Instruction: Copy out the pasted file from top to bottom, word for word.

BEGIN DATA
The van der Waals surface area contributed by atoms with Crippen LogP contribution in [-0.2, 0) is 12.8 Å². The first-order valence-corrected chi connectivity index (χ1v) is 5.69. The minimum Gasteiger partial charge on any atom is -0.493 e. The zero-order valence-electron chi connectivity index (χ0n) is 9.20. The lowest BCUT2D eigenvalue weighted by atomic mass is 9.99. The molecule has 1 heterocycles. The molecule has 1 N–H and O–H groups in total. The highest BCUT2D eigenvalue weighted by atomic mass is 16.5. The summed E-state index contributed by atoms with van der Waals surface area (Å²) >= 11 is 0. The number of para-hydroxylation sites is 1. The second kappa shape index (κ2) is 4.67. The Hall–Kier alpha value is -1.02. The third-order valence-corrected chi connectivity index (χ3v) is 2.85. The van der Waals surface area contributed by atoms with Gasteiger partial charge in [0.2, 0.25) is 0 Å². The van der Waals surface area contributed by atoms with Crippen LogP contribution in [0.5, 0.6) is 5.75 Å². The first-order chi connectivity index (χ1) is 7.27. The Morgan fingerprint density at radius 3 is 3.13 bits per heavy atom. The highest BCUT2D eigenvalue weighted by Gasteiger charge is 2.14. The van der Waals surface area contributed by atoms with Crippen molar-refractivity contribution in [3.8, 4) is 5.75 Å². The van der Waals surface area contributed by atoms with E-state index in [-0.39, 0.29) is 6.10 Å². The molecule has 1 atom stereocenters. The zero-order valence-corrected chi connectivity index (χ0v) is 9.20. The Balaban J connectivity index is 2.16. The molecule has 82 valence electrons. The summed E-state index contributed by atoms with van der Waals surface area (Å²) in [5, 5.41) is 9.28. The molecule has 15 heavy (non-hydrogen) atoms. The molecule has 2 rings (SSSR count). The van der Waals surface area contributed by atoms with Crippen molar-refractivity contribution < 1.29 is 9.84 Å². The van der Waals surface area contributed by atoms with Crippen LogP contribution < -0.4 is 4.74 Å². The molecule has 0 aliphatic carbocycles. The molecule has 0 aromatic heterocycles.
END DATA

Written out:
The van der Waals surface area contributed by atoms with Crippen LogP contribution in [-0.2, 0) is 12.8 Å². The first-order valence-corrected chi connectivity index (χ1v) is 5.69. The minimum Gasteiger partial charge on any atom is -0.493 e. The zero-order valence-electron chi connectivity index (χ0n) is 9.20. The lowest BCUT2D eigenvalue weighted by atomic mass is 9.99. The molecule has 1 heterocycles. The molecule has 1 N–H and O–H groups in total. The highest BCUT2D eigenvalue weighted by atomic mass is 16.5. The summed E-state index contributed by atoms with van der Waals surface area (Å²) >= 11 is 0. The number of para-hydroxylation sites is 1. The second kappa shape index (κ2) is 4.67. The Hall–Kier alpha value is -1.02. The third-order valence-corrected chi connectivity index (χ3v) is 2.85. The van der Waals surface area contributed by atoms with Gasteiger partial charge in [0.2, 0.25) is 0 Å². The van der Waals surface area contributed by atoms with Crippen LogP contribution in [0.5, 0.6) is 5.75 Å². The first-order chi connectivity index (χ1) is 7.27. The Morgan fingerprint density at radius 3 is 3.13 bits per heavy atom. The highest BCUT2D eigenvalue weighted by Gasteiger charge is 2.14. The van der Waals surface area contributed by atoms with Crippen molar-refractivity contribution in [3.8, 4) is 5.75 Å². The van der Waals surface area contributed by atoms with E-state index in [-0.39, 0.29) is 6.10 Å². The molecule has 1 atom stereocenters. The zero-order valence-corrected chi connectivity index (χ0v) is 9.20. The Balaban J connectivity index is 2.16. The molecule has 82 valence electrons. The summed E-state index contributed by atoms with van der Waals surface area (Å²) in [5, 5.41) is 9.28. The molecule has 15 heavy (non-hydrogen) atoms. The molecule has 2 rings (SSSR count). The van der Waals surface area contributed by atoms with Crippen molar-refractivity contribution < 1.29 is 9.84 Å². The van der Waals surface area contributed by atoms with Crippen LogP contribution < -0.4 is 4.74 Å². The molecule has 0 aliphatic carbocycles. The molecule has 0 aromatic heterocycles.